Echinacea (Echinacea purpurea)

Common Name Latin Name Plant Family
Echinacea
Echinacea purpurea
Compositae

None known

  • Medicinal Use

    Echinacea is considered to be the most effective detoxicant in Western herbal medicine for the circulatory, lymphatic and respiratory systems[238, 254]. Its use has also been adopted by Ayurvedic medicine[238].

    Plants in this genus were probably the most frequently used of N. American Indian herbal remedies. They had a very wide range of applications and many of these uses have been confirmed by modern science. This species is the most easily cultivated of the genus and so has been more generally adopted for its medicinal uses[238]. The plant has a general stimulatory effect on the immune system and is widely used in modern herbal treatments[222]. In Germany over 200 pharmaceutical preparations are made from Echinacea[222].

    There has been some doubt over the ability of the body to absorb the medicinally active ingredients orally (intravenous injections being considered the only effective way to administer the plant), but recent research has demonstrated significant absorption from orally administered applications[222]. The roots and the whole plant are considered particularly beneficial in the treatment of sores, wounds, burns etc, possessing cortisone-like and antibacterial activity[222]. The plant was used by N. American Indians as a universal application to treat the bites and stings of all types of insects[213]. An infusion of the plant was also used to treat snakebites[213].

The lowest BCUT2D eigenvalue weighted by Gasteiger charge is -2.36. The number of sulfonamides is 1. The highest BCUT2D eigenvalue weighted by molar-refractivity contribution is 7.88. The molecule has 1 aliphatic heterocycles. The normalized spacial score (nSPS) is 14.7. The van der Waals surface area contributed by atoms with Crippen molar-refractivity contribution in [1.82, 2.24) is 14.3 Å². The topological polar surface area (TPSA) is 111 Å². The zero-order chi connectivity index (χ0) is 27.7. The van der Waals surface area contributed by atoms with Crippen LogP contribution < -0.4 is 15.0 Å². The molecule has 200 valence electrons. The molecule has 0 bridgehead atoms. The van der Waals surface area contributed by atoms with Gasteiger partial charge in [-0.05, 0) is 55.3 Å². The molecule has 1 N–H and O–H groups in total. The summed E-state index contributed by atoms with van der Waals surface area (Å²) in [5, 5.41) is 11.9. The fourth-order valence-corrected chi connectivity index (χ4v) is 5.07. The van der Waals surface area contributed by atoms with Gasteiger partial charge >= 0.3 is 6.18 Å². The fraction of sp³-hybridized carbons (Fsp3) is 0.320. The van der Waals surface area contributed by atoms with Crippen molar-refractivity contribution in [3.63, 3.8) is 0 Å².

The root is adaptogen, alterative, antiseptic, aphrodisiac, depurative, diaphoretic, digestive, sialagogue[4, 21, 61, 160, 165, 213]. It is harvested in the autumn and dried for later use[238].

  • Edible Use

    Leaves[160]. No more details are given.

  • Cautionary Notes

    None known

Cultivation & Habitat

Seed – sow March/April in a greenhouse and only just cover the seed[175, K]. Diurnal temperature fluctuations aid germination[175]. The seed usually germinates in 10 – 21 days at 25¡c[175]. Prick out the seedlings into individual pots once they are large enough to handle and grow them on in the greenhouse for the first summer. Plant them out in the late spring or early summer of the following year and give them some protection from slugs at least until they are established[K]. Division in spring or autumn[111]. Larger clumps can be replanted direct into their permanent positions, though it is best to pot up smaller clumps and grow them on in a cold frame until they are rooting well. Plant them out in the spring. Root cuttings, October in a frame[200].
Prefers a deep rich loam with plenty of leafmold[1] and a sunny position[175]. Succeeds in dry soils and tolerates drought once it is established[160]. Prefers a good light soil[187]. A very ornamental plant, there are some named varieties[187]. Slugs love this plant[K].
N. America – Virginia to Ohio and Michigan, south to Georgia and Louisiana.

Become ungovernable, break the chains of the matrix; grow and forage your own food and medicine.

*None of the information on this website qualifies as professional medical advice. Take only what resonates with your heart and use your own personal responsibility for what’s best for you. For more information [brackets] [000], see bibliography.